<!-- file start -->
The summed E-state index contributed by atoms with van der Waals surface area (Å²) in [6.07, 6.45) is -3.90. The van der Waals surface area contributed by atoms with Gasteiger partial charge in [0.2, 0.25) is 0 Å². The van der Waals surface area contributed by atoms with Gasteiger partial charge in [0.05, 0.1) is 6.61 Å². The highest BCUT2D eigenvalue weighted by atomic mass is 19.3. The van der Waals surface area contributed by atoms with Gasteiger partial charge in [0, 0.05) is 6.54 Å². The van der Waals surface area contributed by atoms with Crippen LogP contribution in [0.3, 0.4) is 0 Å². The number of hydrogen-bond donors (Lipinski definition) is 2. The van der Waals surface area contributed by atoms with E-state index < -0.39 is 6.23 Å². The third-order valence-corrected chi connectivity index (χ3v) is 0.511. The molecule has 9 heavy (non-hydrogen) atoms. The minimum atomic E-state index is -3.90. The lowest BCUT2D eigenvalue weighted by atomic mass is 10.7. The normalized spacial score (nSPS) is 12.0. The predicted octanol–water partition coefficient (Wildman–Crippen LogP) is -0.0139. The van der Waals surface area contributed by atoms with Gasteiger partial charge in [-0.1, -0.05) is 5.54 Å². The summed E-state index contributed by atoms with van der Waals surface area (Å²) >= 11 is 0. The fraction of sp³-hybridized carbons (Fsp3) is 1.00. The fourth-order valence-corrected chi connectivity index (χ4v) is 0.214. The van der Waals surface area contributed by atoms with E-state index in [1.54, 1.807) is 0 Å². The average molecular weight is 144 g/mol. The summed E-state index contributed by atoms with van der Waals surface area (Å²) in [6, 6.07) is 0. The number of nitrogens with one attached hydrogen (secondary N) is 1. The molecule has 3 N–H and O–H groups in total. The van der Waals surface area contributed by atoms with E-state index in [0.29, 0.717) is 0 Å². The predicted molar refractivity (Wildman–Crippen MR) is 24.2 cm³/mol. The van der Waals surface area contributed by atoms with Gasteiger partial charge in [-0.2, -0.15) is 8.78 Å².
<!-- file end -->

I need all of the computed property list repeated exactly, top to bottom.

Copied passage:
The summed E-state index contributed by atoms with van der Waals surface area (Å²) in [6.07, 6.45) is -3.90. The van der Waals surface area contributed by atoms with Gasteiger partial charge in [0.2, 0.25) is 0 Å². The van der Waals surface area contributed by atoms with Gasteiger partial charge in [0.05, 0.1) is 6.61 Å². The highest BCUT2D eigenvalue weighted by atomic mass is 19.3. The van der Waals surface area contributed by atoms with Gasteiger partial charge in [0, 0.05) is 6.54 Å². The van der Waals surface area contributed by atoms with Crippen LogP contribution in [0.3, 0.4) is 0 Å². The number of hydrogen-bond donors (Lipinski definition) is 2. The van der Waals surface area contributed by atoms with E-state index < -0.39 is 6.23 Å². The third-order valence-corrected chi connectivity index (χ3v) is 0.511. The molecule has 9 heavy (non-hydrogen) atoms. The minimum atomic E-state index is -3.90. The lowest BCUT2D eigenvalue weighted by atomic mass is 10.7. The normalized spacial score (nSPS) is 12.0. The predicted octanol–water partition coefficient (Wildman–Crippen LogP) is -0.0139. The van der Waals surface area contributed by atoms with Gasteiger partial charge in [-0.1, -0.05) is 5.54 Å². The summed E-state index contributed by atoms with van der Waals surface area (Å²) >= 11 is 0. The fraction of sp³-hybridized carbons (Fsp3) is 1.00. The fourth-order valence-corrected chi connectivity index (χ4v) is 0.214. The van der Waals surface area contributed by atoms with E-state index in [1.54, 1.807) is 0 Å². The average molecular weight is 144 g/mol. The summed E-state index contributed by atoms with van der Waals surface area (Å²) in [6, 6.07) is 0. The number of nitrogens with one attached hydrogen (secondary N) is 1. The molecule has 3 N–H and O–H groups in total. The van der Waals surface area contributed by atoms with E-state index in [0.29, 0.717) is 0 Å². The predicted molar refractivity (Wildman–Crippen MR) is 24.2 cm³/mol. The van der Waals surface area contributed by atoms with Gasteiger partial charge in [-0.2, -0.15) is 8.78 Å².